I thought I’d seen it all by the age of 53.  Jacaranda trees in bloom in Harare, Cliff Richard in Cambridge in the summer of ’74,  the family naan in Balti Towers, two goals in injury time to win the League.  Even the Pubmeister in shorts.

But apparently I’d never seen Aberdare.


A town of 31,000, as large as Hitchin, but with barely a sign to indicate its mere existence on routes from Merthyr, Mountain Ash and Maerdy.

This is a place with a Football League team as recently as the 1920s; Pubmeister probably saw them beat Reading Home and Away in 1923. Familiar looking kit, too.

And a familiar looking town, with a plain centre dominated by the giant Constitutional Club.

No sign of that Siren Breakfast Stout here

Three (count them) GBG ticks for me here, and a chance to explore the charity shops for Taylor Swift and Skids CD, without success.

The Bute looked a, er, beaut.


But the top sign belonged a place called TEETH which turns out to be a dentist, whatever that is.  In Bethnal Green it would turn out to be a cocktail bar with scary seats.

Nice lettering

Ignoring worried looks from strangers, I pressed on to the Whitcombe. Nice sign.

Town pub

A typical Welsh town pub, dutifully opening at noon and staying open all day for no-one in particular. A pleasing mix of seating, and that clutter of old pictures, offset by random ancient sewing machine for reattaching Aberdare Athletic badges to jerseys.

“Homely” as the Welsh say

Butcombe and Wadworth seasonals accompanied the Felinfoel, which was the only beer you need (if you’re not putting the 6X on). It was flat and cool, a rare survivor in the heat (NBSS 3).


The landlady was cheery enough, too, in that way you have to be when there’s only one customer in.  Perhaps thinking I was Mark Crilley, she put Simply Red and Miami Sound Machine on the video jukebox to compensate for the lack of waggish Welsh wit.

NBSS 3 in Google Paint
Mick Hucknall distorted for your safety

A chap looking like a young Mike Scott with a backpack came in while the landlady was round the back. He took a sweeping look, said “It’s too quiet” and turned to walk out. “She’ll be back any second !”  I squeaked.

Embarrassed, the chap said hello, explained at length the pub was too quiet, and snuck out.  I think he thought he was in the Rifle Drum.

Round the corner, the Ieuan ap Iago was bustling, despite being named after a Watford forward, as are all Wetherspoons under their new sponsorship deal.

Boss.  It’s Boss

I fancied something Welsh.  The curry is made with Welsh dragons.

“Do you want to go large ?”   “Of course”

And a Welsh pint from Boss Brewing.

There you go my lovely“.  I suddenly felt like Peter Sarstedt, drinking a 5.5% IPA.

View from a high table

Well my pint was superb (NBSS 4), despite no evidence of any other cask sales, despite one of the customers wearing an Iron Maiden shirt.

And the dragon meat was great.  But going large is a mistake.

As was the mile walk up the hill to the Fosters stronghold of the Rhoswenallt, which has a special “straw flavoured” version of this classic;


I abandoned it (NBSS 2) on an outside table and walked up to the cairn. Half an hour later, it was still there, and had improved to a 2.5.  The miraculous Rev !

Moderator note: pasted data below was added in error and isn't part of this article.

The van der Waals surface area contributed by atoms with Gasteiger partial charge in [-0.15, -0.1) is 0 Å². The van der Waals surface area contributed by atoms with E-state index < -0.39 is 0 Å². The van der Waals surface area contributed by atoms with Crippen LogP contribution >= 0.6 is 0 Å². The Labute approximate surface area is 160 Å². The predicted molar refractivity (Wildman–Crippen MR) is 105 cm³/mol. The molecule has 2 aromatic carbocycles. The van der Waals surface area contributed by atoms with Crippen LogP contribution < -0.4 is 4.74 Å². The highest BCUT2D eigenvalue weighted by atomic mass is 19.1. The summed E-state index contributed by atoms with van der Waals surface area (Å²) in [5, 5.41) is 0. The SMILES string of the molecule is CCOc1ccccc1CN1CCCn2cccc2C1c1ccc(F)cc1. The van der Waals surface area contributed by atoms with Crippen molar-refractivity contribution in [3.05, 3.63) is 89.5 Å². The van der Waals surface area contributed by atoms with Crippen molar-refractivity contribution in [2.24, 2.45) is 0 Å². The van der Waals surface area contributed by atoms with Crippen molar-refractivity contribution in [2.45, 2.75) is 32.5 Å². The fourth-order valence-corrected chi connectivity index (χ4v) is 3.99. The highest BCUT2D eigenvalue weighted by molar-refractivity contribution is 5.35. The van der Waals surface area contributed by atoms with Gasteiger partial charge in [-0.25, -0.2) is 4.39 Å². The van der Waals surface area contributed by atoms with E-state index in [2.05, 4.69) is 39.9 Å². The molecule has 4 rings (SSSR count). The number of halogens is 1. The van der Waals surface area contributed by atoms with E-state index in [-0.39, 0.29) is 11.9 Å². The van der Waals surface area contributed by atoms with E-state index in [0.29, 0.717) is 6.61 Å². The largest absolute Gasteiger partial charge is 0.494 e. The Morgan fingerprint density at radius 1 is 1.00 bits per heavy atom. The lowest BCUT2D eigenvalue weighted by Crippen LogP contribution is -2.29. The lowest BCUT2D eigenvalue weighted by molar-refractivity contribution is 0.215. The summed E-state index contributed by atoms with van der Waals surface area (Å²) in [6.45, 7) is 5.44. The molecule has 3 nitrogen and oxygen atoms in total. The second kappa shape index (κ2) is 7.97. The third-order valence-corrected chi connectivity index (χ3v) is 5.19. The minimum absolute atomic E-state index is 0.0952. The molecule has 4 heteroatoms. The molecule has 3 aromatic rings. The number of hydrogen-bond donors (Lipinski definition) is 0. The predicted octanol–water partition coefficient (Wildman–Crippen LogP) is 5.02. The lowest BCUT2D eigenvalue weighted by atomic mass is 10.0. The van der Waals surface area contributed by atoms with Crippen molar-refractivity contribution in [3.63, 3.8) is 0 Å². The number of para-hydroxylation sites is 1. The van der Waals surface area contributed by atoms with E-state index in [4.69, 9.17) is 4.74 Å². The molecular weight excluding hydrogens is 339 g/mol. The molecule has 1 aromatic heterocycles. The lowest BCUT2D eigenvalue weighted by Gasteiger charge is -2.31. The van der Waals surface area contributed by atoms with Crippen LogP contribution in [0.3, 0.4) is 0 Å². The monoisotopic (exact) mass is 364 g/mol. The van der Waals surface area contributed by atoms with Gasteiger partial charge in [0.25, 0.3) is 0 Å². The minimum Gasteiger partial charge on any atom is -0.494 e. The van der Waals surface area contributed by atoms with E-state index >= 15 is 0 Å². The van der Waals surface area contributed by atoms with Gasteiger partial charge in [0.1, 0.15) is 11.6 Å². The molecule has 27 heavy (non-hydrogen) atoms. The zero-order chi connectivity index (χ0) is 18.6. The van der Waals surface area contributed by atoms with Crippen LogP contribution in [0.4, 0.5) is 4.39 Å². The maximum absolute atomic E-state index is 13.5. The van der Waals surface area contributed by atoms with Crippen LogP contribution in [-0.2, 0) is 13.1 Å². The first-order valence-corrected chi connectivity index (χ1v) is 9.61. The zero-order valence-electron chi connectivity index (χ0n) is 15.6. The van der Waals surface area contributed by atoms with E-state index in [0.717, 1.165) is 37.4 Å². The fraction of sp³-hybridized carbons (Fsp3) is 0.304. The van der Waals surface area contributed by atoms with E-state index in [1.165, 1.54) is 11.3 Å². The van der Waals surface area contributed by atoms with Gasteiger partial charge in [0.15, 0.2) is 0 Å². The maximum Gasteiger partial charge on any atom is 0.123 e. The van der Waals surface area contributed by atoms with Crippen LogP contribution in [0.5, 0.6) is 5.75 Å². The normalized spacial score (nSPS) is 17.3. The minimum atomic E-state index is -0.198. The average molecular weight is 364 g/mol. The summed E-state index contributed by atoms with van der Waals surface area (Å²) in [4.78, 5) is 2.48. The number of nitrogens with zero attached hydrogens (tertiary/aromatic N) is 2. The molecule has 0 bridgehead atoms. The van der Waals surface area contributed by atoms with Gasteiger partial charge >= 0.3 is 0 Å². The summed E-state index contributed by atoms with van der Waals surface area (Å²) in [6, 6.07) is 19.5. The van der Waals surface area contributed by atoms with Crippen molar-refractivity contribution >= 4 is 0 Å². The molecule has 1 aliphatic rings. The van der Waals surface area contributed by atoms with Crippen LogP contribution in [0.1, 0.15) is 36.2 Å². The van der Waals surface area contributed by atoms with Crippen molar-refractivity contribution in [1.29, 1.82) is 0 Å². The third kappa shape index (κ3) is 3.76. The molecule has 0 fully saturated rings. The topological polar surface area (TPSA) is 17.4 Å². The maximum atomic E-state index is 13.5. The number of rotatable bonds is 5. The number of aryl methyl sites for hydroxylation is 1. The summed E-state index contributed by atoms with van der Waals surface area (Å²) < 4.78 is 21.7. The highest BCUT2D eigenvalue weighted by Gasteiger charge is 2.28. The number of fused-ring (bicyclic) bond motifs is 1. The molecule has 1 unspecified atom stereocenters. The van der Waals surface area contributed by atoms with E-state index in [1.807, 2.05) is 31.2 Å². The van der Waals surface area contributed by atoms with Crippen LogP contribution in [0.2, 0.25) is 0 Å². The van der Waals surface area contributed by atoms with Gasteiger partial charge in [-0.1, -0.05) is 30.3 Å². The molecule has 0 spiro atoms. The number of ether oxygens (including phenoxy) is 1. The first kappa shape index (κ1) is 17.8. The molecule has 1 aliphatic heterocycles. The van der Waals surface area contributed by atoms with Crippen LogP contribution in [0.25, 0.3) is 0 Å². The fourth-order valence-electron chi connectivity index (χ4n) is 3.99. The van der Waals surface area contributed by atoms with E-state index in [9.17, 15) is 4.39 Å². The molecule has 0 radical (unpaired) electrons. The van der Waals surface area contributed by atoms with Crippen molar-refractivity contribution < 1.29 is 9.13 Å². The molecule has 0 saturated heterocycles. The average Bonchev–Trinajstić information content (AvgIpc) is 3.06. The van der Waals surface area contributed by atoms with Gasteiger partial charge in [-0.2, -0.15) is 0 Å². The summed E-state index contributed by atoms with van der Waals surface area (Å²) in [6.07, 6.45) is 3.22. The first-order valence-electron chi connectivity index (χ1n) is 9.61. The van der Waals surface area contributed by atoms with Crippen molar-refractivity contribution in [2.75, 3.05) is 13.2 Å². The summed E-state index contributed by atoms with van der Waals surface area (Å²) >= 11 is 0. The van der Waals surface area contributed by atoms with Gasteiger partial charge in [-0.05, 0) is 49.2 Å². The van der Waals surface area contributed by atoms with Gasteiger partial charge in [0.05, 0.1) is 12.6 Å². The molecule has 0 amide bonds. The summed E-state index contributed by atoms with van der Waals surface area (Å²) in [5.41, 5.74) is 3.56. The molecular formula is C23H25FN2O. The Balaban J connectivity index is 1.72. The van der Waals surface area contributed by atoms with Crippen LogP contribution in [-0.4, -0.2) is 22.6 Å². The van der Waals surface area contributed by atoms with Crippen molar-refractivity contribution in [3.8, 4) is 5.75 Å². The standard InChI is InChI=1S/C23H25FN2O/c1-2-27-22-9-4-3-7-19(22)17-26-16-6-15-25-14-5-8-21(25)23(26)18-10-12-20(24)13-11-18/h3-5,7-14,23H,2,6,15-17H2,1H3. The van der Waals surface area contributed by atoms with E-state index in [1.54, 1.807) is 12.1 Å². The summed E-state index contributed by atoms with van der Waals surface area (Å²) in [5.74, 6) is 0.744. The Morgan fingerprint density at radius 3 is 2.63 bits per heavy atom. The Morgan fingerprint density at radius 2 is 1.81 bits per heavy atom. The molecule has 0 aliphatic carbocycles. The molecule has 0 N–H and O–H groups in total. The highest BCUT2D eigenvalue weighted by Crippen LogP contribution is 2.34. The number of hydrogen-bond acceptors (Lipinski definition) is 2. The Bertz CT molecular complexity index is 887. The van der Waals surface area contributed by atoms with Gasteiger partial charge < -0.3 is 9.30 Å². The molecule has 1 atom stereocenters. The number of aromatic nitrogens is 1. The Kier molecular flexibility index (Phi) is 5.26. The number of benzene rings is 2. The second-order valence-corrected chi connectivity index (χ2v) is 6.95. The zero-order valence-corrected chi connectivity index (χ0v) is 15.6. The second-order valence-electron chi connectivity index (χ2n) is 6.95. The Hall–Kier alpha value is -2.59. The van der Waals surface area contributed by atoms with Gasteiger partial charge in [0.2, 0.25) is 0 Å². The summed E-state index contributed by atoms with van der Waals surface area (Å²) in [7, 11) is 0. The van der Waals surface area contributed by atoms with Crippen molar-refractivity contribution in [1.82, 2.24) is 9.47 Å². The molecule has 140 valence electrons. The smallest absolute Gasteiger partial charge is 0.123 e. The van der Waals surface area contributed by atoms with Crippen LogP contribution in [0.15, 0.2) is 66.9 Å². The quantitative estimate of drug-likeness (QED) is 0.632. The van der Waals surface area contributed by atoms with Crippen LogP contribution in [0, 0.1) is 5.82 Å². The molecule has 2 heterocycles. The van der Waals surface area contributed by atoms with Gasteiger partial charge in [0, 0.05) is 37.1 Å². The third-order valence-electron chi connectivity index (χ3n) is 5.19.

1. Thanks for the shout out; I have somehow become the “obsessed with 80s music” guy on your blog, and you know what, I’ll take it! For the record though, I have moved on to the subsequent decades, I swear!

    The Whitcombe looks like my kind of place. The Ieuan ap Iago looks as if they built it inside an airport hangar. But I do long to have someone say to me, “There you go my lovely.” 🙂

    Liked by 1 person

    1. Mark, I like to have “characters” in my plot that play certain roles. Russ plays the Canadian proof-reader, Dick & Dave the cask zealots, Mark the’80s pop obsessive, even if you’re actually into Japanese punk now. “life’s a stage and each must play his part”.

      The Whitcombe is a proper pub, very similar to St Helens/Newtown Le Willows in style.

      Liked by 1 person

  2. “Even the Pubmeister in shorts.”

    (slow golf clap)

    “No sign of that Siren Breakfast Stout here”

    That lad on the right might be drinking one. 🙂

    And between this photo and the top one, what’s with a lot of folks wearing curtain patterns as pants (trousers)?

    “The Bute looked a, er, beaut.”


    ““Homely” as the Welsh say”

    Fans (the bladed kind) and some sort of fireplace thingy. They’re ready for whatever the weather! 🙂

    “to compensate for the lack of waggish Welsh wit.”

    Nice alliteration.

    “the Ieuan ap Iago was bustling,”

    I was all set to indicate a spelling mistake there, but then realised you’re in Wales. 🙂

    “Half an hour later, it was still there, and had improved to a 2.5. The miraculous Rev !”

    Like a fine wine then. 🙂


    Liked by 1 person

  3. That curry doesn’t look anything like as good as the one I had in the Bhurtpore last evening ( with pints of Brew Foundation Wheat Your Heart Out and Three Tuns Clerics Cure ).
    I must admit that Felinfoel Double Dragon, with to me something of a metallic taste, is one of my least favourite beers.

    Liked by 1 person

    1. “Metallic” is a good description. It’s certainly highly variable, had a good example near Chepstow the other year. One of the few beers I’d say was more inconsistent than the dispense in a pub. Often seen in keg in West Wales.


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